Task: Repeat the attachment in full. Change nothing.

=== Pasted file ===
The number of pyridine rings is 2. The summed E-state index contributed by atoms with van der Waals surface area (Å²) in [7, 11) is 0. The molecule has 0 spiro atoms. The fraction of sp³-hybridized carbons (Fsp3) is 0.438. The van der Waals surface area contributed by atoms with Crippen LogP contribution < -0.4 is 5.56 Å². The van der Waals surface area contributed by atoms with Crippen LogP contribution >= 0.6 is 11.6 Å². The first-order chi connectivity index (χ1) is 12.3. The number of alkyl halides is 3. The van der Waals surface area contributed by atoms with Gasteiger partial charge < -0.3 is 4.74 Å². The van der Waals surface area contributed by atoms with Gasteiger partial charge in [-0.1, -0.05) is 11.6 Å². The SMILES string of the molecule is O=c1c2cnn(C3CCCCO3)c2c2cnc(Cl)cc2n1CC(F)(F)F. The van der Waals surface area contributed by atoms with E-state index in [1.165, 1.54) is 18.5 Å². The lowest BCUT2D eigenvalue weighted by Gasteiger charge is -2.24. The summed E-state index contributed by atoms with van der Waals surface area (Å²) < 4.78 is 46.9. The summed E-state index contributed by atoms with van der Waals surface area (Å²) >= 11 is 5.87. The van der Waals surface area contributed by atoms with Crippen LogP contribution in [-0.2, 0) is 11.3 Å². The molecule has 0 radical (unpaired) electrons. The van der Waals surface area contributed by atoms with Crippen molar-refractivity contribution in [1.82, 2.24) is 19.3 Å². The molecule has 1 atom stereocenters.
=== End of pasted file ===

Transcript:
The number of pyridine rings is 2. The summed E-state index contributed by atoms with van der Waals surface area (Å²) in [7, 11) is 0. The molecule has 0 spiro atoms. The fraction of sp³-hybridized carbons (Fsp3) is 0.438. The van der Waals surface area contributed by atoms with Crippen LogP contribution < -0.4 is 5.56 Å². The van der Waals surface area contributed by atoms with Crippen LogP contribution >= 0.6 is 11.6 Å². The first-order chi connectivity index (χ1) is 12.3. The number of alkyl halides is 3. The van der Waals surface area contributed by atoms with Gasteiger partial charge < -0.3 is 4.74 Å². The van der Waals surface area contributed by atoms with Gasteiger partial charge in [-0.1, -0.05) is 11.6 Å². The SMILES string of the molecule is O=c1c2cnn(C3CCCCO3)c2c2cnc(Cl)cc2n1CC(F)(F)F. The van der Waals surface area contributed by atoms with E-state index in [1.165, 1.54) is 18.5 Å². The lowest BCUT2D eigenvalue weighted by Gasteiger charge is -2.24. The summed E-state index contributed by atoms with van der Waals surface area (Å²) < 4.78 is 46.9. The summed E-state index contributed by atoms with van der Waals surface area (Å²) >= 11 is 5.87. The van der Waals surface area contributed by atoms with Crippen LogP contribution in [-0.2, 0) is 11.3 Å². The molecule has 0 radical (unpaired) electrons. The van der Waals surface area contributed by atoms with Crippen molar-refractivity contribution in [1.82, 2.24) is 19.3 Å². The molecule has 1 atom stereocenters.